It is fairly well documented that UDFs force an overall serial plan.
I'm not certain it is all that well documented.
- A scalar T-SQL function prevents parallelism anywhere in the plan.
- A scalar CLR function can be executed in parallel, so long as it does not access the database.
- A multi-statement table-valued T-SQL function forces a serial zone in a plan that may use parallelism elsewhere.
- An inline table-valued T-SQL function is expanded like a view, so has no direct effect.
See Forcing a Parallel Execution Plan and/or Craig Freedman's Parallel Execution presentation.
There are claims about UDFs being a black box must use cursor.
These claims are not correct.
Extra points for explaining why the engine forces the whole plan to be serial instead of just the UDF calculation stage.
My understanding is that the current restrictions are a purely the result of certain implementation details. There is no fundamental reason why functions could not be executed using parallelism.
Specifically, T-SQL scalar functions execute inside a separate T-SQL context, which complicates correct operation, coordination and shutdown (especially in the case of an error) significantly.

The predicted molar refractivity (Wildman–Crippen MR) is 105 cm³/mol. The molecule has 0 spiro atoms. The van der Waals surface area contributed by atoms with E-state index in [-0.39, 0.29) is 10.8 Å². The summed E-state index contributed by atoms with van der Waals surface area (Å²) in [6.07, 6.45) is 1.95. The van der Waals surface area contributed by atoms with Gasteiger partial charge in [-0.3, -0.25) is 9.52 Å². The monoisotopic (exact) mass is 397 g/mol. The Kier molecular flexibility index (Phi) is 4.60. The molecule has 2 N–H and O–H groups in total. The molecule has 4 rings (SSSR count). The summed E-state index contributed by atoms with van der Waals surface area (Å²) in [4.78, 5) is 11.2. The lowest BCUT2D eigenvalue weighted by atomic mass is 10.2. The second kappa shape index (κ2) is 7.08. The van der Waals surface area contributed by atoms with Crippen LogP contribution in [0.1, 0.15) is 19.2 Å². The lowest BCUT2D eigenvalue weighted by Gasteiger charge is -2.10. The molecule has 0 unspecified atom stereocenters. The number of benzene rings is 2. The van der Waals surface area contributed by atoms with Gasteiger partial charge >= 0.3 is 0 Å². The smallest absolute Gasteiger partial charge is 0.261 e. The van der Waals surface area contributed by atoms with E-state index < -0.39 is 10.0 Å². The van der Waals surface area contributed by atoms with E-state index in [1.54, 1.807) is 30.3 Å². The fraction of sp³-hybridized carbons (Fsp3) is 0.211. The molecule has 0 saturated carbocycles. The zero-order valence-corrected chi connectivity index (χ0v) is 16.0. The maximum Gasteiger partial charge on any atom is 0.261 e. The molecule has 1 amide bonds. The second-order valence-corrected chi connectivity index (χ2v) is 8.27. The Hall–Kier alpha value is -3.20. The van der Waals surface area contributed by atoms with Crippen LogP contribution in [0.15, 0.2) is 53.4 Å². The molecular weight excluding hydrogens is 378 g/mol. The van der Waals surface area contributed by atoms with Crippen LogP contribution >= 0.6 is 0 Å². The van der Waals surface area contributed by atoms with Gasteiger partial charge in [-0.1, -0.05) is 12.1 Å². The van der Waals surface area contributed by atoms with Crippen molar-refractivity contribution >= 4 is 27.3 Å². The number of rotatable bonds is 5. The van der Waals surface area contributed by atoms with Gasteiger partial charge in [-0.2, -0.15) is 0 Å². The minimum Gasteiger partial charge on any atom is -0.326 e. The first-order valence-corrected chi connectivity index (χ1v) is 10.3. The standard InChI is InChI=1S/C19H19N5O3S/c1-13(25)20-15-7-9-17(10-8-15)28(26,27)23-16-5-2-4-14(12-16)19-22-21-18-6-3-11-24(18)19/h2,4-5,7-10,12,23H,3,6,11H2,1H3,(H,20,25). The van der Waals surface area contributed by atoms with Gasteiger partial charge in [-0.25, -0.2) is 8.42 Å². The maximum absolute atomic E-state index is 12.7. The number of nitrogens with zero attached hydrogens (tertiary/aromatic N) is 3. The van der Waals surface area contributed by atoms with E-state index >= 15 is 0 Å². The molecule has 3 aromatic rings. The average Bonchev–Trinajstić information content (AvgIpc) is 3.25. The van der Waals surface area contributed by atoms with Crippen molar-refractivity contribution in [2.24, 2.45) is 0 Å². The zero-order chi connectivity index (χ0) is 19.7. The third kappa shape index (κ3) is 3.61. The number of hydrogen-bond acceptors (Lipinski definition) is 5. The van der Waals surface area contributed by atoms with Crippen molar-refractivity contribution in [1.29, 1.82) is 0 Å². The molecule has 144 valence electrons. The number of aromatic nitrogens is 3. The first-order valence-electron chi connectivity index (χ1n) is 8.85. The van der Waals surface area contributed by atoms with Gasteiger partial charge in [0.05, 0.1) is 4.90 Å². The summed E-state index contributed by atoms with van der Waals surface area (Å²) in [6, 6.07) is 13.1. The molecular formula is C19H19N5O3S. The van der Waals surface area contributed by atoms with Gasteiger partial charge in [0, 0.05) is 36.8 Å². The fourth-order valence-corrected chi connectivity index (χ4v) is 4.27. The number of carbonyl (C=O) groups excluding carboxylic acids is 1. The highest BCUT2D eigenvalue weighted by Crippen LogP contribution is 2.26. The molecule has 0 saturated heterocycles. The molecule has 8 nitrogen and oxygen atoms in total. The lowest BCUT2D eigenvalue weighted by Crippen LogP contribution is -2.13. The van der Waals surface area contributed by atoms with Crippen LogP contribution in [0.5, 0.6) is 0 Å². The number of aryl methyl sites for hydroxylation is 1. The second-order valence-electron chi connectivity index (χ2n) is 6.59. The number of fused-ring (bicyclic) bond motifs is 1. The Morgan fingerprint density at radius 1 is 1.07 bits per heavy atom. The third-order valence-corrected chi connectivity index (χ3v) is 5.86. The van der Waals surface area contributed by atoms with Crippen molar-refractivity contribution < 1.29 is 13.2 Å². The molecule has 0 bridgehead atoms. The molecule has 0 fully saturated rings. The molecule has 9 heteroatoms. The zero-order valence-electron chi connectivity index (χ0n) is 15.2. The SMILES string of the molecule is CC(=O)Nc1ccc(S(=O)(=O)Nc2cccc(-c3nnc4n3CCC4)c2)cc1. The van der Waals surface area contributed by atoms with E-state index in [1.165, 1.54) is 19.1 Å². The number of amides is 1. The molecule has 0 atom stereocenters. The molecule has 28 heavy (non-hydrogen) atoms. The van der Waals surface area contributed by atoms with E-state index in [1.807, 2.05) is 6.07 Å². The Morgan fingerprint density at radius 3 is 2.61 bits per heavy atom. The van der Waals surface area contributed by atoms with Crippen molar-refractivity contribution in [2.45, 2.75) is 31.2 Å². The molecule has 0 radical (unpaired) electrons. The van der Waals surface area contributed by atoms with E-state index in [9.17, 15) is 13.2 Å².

Equally, table variables do support parallel reads (but not writes) in general, but the table variable exposed by a table-valued function is not able to support parallel reads for implementation-specific reasons. You would need someone with source code access (and the freedom to share details) to provide an authoritative answer, I'm afraid.
Is support for parallel UDF a reasonable feature to request?
Of course, if you can make a strong-enough case. My own feeling is that the work involved would be extensive, so your proposal would have to meet an extremely high bar. For example, a related (and much simpler) request to provide inline scalar functions has great support, but has languished unimplemented for years now.
You might like to read the Microsoft paper:
...which outlines the approach Microsoft look to be taking to address T-SQL scalar function performance issues in the release after SQL Server 2017.
The goal of Froid is to enable developers to use the abstractions of UDFs
and procedures without compromising on performance. Froid achieves this goal using a novel technique to automatically convert imperative programs into equivalent relational algebraic forms whenever possible. Froid models blocks of imperative code as relational expressions, and systematically combines them into a single expression using the Apply operator, thereby enabling the query optimizer to choose efficient set-oriented, parallel query plans.
Inline scalar T-SQL functions are now implemented in SQL Server 2019.